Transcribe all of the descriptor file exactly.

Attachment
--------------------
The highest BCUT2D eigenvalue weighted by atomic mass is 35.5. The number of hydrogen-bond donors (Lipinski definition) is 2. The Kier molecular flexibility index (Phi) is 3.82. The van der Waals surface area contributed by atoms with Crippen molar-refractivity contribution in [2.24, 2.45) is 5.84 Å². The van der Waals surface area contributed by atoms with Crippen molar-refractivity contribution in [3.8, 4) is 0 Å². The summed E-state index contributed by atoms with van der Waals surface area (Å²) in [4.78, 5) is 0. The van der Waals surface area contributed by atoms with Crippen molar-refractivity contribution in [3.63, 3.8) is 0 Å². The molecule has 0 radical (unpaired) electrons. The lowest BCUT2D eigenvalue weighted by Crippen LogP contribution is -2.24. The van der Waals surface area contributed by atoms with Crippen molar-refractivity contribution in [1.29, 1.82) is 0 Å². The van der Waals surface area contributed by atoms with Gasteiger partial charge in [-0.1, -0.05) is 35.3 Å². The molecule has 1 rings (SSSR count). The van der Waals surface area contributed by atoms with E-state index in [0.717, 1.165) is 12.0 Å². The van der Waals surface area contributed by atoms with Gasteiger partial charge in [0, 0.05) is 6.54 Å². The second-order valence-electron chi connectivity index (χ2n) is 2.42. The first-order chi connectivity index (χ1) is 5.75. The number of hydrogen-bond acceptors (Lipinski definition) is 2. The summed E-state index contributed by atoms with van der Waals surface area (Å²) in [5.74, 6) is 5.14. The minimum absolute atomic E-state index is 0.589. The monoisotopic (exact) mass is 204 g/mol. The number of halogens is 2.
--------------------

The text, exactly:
The highest BCUT2D eigenvalue weighted by atomic mass is 35.5. The number of hydrogen-bond donors (Lipinski definition) is 2. The Kier molecular flexibility index (Phi) is 3.82. The van der Waals surface area contributed by atoms with Crippen molar-refractivity contribution in [2.24, 2.45) is 5.84 Å². The van der Waals surface area contributed by atoms with Crippen molar-refractivity contribution in [3.8, 4) is 0 Å². The summed E-state index contributed by atoms with van der Waals surface area (Å²) in [4.78, 5) is 0. The van der Waals surface area contributed by atoms with Crippen molar-refractivity contribution in [3.63, 3.8) is 0 Å². The molecule has 0 radical (unpaired) electrons. The lowest BCUT2D eigenvalue weighted by Crippen LogP contribution is -2.24. The van der Waals surface area contributed by atoms with Crippen molar-refractivity contribution in [1.29, 1.82) is 0 Å². The van der Waals surface area contributed by atoms with Gasteiger partial charge in [-0.1, -0.05) is 35.3 Å². The molecule has 1 rings (SSSR count). The van der Waals surface area contributed by atoms with E-state index in [0.717, 1.165) is 12.0 Å². The van der Waals surface area contributed by atoms with Gasteiger partial charge in [0, 0.05) is 6.54 Å². The second-order valence-electron chi connectivity index (χ2n) is 2.42. The first-order chi connectivity index (χ1) is 5.75. The number of hydrogen-bond acceptors (Lipinski definition) is 2. The summed E-state index contributed by atoms with van der Waals surface area (Å²) in [5.74, 6) is 5.14. The minimum absolute atomic E-state index is 0.589. The monoisotopic (exact) mass is 204 g/mol. The number of halogens is 2.